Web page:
How will 2024 be for India and its economy?

By RN Bhaskar

Prognosis is judgement about how something is likely to develop in the future.  It is based on symptoms that are visible today, and which may lead to consequences, unless corrective measures are taken. Broadly, India’s 2024 performance will depend on the following symptoms:

1. India is not shining

Contrary to the chest-thumping cries about becoming the third largest economy in the world, India still has a long way to go.  The only sectors in which India is likely to remain the largest is in its population, and the number of poor people. Its GDP could become the third largest, but not its per capita income.  Thus, you will have a government that can become rich, but with its people remaining poor.  This is because even Rs.10 collected as GST (Goods and Services Tax) from each individual, fetches the government a whopping Rs.14 billion each year.  The present government policies could see the middle class being shrunk (free subscription — https://open.substack.coeximm/pub/bhaskarr/p/the-shrinking-growth-of-the-middle?r=ni0hb&utm_campaign=post&utm_medium=web).

So, you could see GDP growing, and GST as well, but not per capita income because the base which you use to divide the GDP will keep on growing. To grow per capita income the country needs to grow at a significantly higher rate that it has been lately.

And if the past is anything to go by, the best economic growth was seen in the Narasimha Rao years, not in terms of GDP as much as in market confidence. Next came the AB Vajpayee government, followed by the Man Mohan Singh (MMS) government.  During its first term, the MMS government fared better than during its second term. The Modi government may have seen more full-throated rallies than the other governments.  But in terms of market growth, it has still to match up to earlier governments.

2. The markets may slump post elections

India will be facing elections in 2024.  Normally, elections do not change a country’s growth trajectory, unless there is a change in government, and change in orientation. In fact, almost 40 countries in the world will witness elections. When elections take place, most serious policy changes are deferred.  This will happen not just in India, but in many of the major countries worldwide.  The only policies that get taken is on how to spend money to win votes.  In India this is referred to as freebies, doles and revadi (free subscription —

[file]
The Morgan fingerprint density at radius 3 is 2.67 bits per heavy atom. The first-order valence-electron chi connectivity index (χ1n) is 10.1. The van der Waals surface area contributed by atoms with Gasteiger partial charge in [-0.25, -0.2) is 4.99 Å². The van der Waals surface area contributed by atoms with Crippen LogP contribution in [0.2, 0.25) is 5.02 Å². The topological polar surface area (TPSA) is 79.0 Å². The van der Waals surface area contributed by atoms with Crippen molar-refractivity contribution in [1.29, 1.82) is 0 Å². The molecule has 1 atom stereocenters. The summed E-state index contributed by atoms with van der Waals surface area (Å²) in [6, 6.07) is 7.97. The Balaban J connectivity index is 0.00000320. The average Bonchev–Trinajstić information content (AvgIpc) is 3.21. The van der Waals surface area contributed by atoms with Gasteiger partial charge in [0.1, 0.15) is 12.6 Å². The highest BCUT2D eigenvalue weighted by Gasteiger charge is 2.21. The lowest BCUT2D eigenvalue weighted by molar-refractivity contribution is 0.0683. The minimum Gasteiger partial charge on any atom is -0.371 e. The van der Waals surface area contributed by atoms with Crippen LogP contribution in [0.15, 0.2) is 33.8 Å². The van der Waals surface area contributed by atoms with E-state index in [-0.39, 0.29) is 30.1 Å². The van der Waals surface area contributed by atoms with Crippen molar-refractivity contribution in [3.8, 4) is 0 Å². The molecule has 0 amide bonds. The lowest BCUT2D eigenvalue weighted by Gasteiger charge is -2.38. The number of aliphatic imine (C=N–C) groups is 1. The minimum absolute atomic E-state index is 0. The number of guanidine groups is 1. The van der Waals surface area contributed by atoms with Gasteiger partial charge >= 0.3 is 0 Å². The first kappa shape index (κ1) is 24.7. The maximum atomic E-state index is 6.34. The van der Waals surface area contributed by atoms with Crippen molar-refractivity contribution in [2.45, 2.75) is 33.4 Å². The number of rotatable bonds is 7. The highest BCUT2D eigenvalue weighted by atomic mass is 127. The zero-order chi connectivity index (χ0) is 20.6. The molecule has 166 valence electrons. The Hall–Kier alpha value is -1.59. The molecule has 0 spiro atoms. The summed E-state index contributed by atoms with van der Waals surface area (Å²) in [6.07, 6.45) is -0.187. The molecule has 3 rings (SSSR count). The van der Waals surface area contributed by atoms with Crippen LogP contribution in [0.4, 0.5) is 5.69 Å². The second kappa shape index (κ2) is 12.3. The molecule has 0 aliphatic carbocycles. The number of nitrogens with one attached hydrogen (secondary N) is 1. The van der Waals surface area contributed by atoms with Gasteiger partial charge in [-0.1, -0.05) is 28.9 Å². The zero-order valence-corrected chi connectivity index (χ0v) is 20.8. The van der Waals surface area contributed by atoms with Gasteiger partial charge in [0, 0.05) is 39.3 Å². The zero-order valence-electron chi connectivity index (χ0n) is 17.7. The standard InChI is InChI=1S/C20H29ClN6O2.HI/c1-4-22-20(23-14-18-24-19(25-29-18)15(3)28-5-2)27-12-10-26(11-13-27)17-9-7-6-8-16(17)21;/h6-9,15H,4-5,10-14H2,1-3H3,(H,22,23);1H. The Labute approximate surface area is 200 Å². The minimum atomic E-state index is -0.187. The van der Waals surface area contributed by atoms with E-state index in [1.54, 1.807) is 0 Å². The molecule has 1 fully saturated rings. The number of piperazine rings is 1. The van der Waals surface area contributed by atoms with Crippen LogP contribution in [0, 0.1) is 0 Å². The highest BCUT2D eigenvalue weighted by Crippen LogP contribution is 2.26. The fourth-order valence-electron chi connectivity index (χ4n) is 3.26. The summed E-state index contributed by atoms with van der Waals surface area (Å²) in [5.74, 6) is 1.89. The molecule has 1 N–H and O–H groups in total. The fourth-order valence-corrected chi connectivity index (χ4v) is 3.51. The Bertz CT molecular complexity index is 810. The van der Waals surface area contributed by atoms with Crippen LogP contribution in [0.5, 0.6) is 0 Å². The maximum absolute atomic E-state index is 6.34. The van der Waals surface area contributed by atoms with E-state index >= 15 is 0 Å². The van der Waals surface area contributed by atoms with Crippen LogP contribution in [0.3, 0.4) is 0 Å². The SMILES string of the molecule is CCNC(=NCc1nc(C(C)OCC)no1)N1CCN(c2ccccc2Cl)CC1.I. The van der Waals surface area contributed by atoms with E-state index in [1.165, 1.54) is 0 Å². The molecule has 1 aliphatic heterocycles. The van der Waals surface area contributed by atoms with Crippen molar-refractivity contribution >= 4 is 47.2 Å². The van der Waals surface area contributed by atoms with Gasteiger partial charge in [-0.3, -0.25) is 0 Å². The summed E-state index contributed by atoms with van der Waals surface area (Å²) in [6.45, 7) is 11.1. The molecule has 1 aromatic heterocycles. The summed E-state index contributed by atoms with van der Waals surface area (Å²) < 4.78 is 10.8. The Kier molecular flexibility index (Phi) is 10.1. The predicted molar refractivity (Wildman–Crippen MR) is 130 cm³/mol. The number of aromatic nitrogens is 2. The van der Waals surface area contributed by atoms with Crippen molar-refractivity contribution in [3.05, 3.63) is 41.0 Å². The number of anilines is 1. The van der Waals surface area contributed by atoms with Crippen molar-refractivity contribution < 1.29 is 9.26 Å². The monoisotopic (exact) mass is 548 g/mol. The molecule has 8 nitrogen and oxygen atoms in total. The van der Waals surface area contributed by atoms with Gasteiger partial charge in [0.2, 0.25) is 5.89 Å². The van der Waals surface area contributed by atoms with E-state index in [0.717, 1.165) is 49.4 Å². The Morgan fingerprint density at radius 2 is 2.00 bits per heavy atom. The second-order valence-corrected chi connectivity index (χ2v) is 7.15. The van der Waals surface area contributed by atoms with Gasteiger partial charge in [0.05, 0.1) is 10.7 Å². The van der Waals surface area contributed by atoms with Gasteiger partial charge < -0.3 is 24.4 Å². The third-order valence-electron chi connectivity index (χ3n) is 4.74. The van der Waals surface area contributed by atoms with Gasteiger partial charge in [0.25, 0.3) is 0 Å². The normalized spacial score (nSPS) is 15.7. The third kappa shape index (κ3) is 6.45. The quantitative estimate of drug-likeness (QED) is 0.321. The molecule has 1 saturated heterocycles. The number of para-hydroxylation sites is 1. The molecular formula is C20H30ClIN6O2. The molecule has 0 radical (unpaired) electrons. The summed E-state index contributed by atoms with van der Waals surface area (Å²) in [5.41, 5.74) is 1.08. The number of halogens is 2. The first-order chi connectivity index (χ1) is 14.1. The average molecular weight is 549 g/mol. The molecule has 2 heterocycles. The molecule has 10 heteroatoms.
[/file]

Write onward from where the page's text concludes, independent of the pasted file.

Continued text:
The trouble with doles and freebies is that they teach people to clamour for more, making them dole junkies rapidly.  All talk about self-reliance (atma nirbharta) becomes plain lip service.

3. Freebies and doles

They must be paid for, preferably without showing up as fiscal deficit.  This is where the government has been drawing in larger amounts of money from PSUs – even the RBI (free subscription — ). As a result, PSU profits have soared, while the private sectors profits have remained muted. After elections are over, the government will have to scrounge around for money for freebies on the one hand, and to boost productivity on the other.  Given the lacklustre GDP growth, and the poor forex inflow by way of investments, government-revenues will be under a strain.  Without money that could have been ploughed back into production, PSUs could be expected to perform weakly. Yet markets are booming. Something will give way.

4. Investment in manufacturing may falter

The government has put in too much of money into manufacturing which in capital intensive, and less on labour intensive sectors.  The PLI schemes may have to be revamped. But then, as Raghuram Rajan, former governor of the RBI, points out, India needs to focus on the services sector (free subscription —